The American Minister in Greece (MacVeagh) to the Greek Minister for Foreign Affairs (Metaxas)1
Excellency: On numerous occasions I have had the honor of discussing with Your Excellency the value to Greece of her American contacts, and particularly of her American trade contacts, with their possibilities of expansion and their lack of any embarrassing political background. If Your Excellency has a moment to consider a few more remarks of mine on this subject, I should like to make them here. They express feelings which lie very close to my heart, and are timely, as Your Excellency will not fail to perceive.
I am informed that the Government at Washington is now very carefully studying the question of trade relations between the United States and Greece. What is the picture which it has before it? What does this study reveal?
It reveals, I am sorry to say, that out of the deficit which the United States showed last year in its total balance of payments with the world, over fifteen percent was accounted for by Greece alone. It shows that whereas the United States adheres to the most-favored-nation principle in its treatment of imports from Greece, her exports to this country are hampered and restricted by import quotas and licenses operating in opposition to this principle. It shows that dollars flow in millions unimpeded into this country to be spent in almost any other way than in the purchase of American goods. It shows that the balance of trade is against the United States and that there is nothing on the Greek side to offset the enormous “invisible” items of Greek revenue from America—14 million dollars (1,540,000,000 drachmas) in immigrant remittances alone last year, another million two hundred thousand dollars (132,000,000 drachmas) in Veterans’ payments, not to mention tourist expenditures and lavish gifts for archaeological, medical, educational, and philanthropic purposes. Indeed, [Page 407] the picture shows that America is good to Greece. I think Your Excellency will agree to this. Would it not be a better, picture if it revealed more reciprocity? Would not such reciprocity encourage further exchanges to increased advantage on both sides? I am sure that at least it would not discourage American interest in Greece as the present picture is bound to do.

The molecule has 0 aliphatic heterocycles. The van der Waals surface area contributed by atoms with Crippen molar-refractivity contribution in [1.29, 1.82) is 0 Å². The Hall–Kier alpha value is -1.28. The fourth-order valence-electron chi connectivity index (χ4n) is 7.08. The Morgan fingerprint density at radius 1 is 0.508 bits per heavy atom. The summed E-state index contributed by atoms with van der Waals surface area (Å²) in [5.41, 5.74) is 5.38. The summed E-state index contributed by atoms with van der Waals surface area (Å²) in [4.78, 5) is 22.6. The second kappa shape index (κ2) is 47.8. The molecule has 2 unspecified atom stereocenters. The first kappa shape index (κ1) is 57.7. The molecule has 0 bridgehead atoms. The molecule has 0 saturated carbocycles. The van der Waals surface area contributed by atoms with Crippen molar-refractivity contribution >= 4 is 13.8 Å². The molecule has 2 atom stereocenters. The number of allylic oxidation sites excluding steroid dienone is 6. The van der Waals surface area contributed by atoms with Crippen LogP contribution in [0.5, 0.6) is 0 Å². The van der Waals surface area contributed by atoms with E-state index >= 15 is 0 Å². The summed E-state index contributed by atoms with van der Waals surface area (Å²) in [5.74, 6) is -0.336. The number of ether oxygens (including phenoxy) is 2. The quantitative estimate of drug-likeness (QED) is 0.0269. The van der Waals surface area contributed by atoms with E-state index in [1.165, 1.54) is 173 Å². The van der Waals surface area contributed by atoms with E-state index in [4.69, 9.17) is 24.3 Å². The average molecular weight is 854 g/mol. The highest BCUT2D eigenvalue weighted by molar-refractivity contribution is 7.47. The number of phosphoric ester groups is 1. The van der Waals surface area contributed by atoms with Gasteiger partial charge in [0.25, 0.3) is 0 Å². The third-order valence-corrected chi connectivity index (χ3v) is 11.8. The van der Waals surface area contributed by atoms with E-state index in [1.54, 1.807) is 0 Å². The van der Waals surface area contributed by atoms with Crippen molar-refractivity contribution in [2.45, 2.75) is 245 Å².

Your Excellency, I feel that the Government in Washington, after taking careful stock of the present situation, is going to wish for a more liberal treatment of American trade than Greece has recently given it, in return for the liberal treatment which the United States has given and desires to continue to give to the trade of Greece. I am very conscious, and unhappily so, of the unfavorable picture it is seeing now. But I am comforted by Your Excellency’s own realization, expressed to me on several occasions, of the advantages offered by trade with America where the markets for Greek products are so vast and where the American spirit has already reached out so much more than half way to meet Greek enterprise. And I want to say once more, if Your Excellency will permit me, that I hope for the sake of Greece, to which I am so devoted, that she will no longer refrain from availing herself of these advantages, uniting as they do to a unique degree the benefits of progress with security.
The Commercial Attaché of this Legation1a is taking up with the Minister of National Economy some pressing matters of vital importance to importers of American products here, and Your Excellency’s views will doubtless be decisive in the issue. But what I am chiefly concerned with at present includes much more than these matters and extends to the whole matter of economic exchanges between our two countries, which is the study of my Government today.
With Your Excellency’s permission [etc.]